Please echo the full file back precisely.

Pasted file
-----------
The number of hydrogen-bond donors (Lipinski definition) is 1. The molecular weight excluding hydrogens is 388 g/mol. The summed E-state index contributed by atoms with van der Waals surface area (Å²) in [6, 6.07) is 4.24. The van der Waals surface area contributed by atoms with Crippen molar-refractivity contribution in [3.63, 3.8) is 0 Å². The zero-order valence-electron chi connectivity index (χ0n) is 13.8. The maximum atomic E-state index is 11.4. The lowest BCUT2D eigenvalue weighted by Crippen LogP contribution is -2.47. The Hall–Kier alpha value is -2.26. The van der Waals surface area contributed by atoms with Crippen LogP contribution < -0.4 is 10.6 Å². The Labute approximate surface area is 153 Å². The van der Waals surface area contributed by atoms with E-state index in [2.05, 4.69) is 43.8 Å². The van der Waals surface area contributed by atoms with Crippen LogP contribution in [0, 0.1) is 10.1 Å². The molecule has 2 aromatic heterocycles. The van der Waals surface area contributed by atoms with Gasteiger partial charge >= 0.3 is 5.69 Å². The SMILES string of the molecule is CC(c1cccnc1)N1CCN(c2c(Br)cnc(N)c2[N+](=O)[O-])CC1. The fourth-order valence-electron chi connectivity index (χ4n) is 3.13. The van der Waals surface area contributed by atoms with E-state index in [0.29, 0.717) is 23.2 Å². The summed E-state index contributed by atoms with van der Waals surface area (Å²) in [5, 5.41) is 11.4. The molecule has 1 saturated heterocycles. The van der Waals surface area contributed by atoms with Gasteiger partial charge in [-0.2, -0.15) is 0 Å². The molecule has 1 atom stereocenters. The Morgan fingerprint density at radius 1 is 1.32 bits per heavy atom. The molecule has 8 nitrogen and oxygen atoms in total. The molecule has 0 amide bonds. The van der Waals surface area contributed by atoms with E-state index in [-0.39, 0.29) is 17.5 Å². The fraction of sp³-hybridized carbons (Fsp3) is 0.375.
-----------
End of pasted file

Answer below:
The number of hydrogen-bond donors (Lipinski definition) is 1. The molecular weight excluding hydrogens is 388 g/mol. The summed E-state index contributed by atoms with van der Waals surface area (Å²) in [6, 6.07) is 4.24. The van der Waals surface area contributed by atoms with Crippen molar-refractivity contribution in [3.63, 3.8) is 0 Å². The zero-order valence-electron chi connectivity index (χ0n) is 13.8. The maximum atomic E-state index is 11.4. The lowest BCUT2D eigenvalue weighted by Crippen LogP contribution is -2.47. The Hall–Kier alpha value is -2.26. The van der Waals surface area contributed by atoms with Crippen LogP contribution < -0.4 is 10.6 Å². The Labute approximate surface area is 153 Å². The van der Waals surface area contributed by atoms with E-state index in [2.05, 4.69) is 43.8 Å². The van der Waals surface area contributed by atoms with Crippen LogP contribution in [0, 0.1) is 10.1 Å². The molecule has 2 aromatic heterocycles. The van der Waals surface area contributed by atoms with Gasteiger partial charge >= 0.3 is 5.69 Å². The SMILES string of the molecule is CC(c1cccnc1)N1CCN(c2c(Br)cnc(N)c2[N+](=O)[O-])CC1. The fourth-order valence-electron chi connectivity index (χ4n) is 3.13. The van der Waals surface area contributed by atoms with E-state index in [0.29, 0.717) is 23.2 Å². The summed E-state index contributed by atoms with van der Waals surface area (Å²) in [5, 5.41) is 11.4. The molecule has 1 saturated heterocycles. The van der Waals surface area contributed by atoms with Gasteiger partial charge in [-0.2, -0.15) is 0 Å². The molecule has 1 atom stereocenters. The Morgan fingerprint density at radius 1 is 1.32 bits per heavy atom. The molecule has 8 nitrogen and oxygen atoms in total. The molecule has 0 amide bonds. The van der Waals surface area contributed by atoms with E-state index in [-0.39, 0.29) is 17.5 Å². The fraction of sp³-hybridized carbons (Fsp3) is 0.375.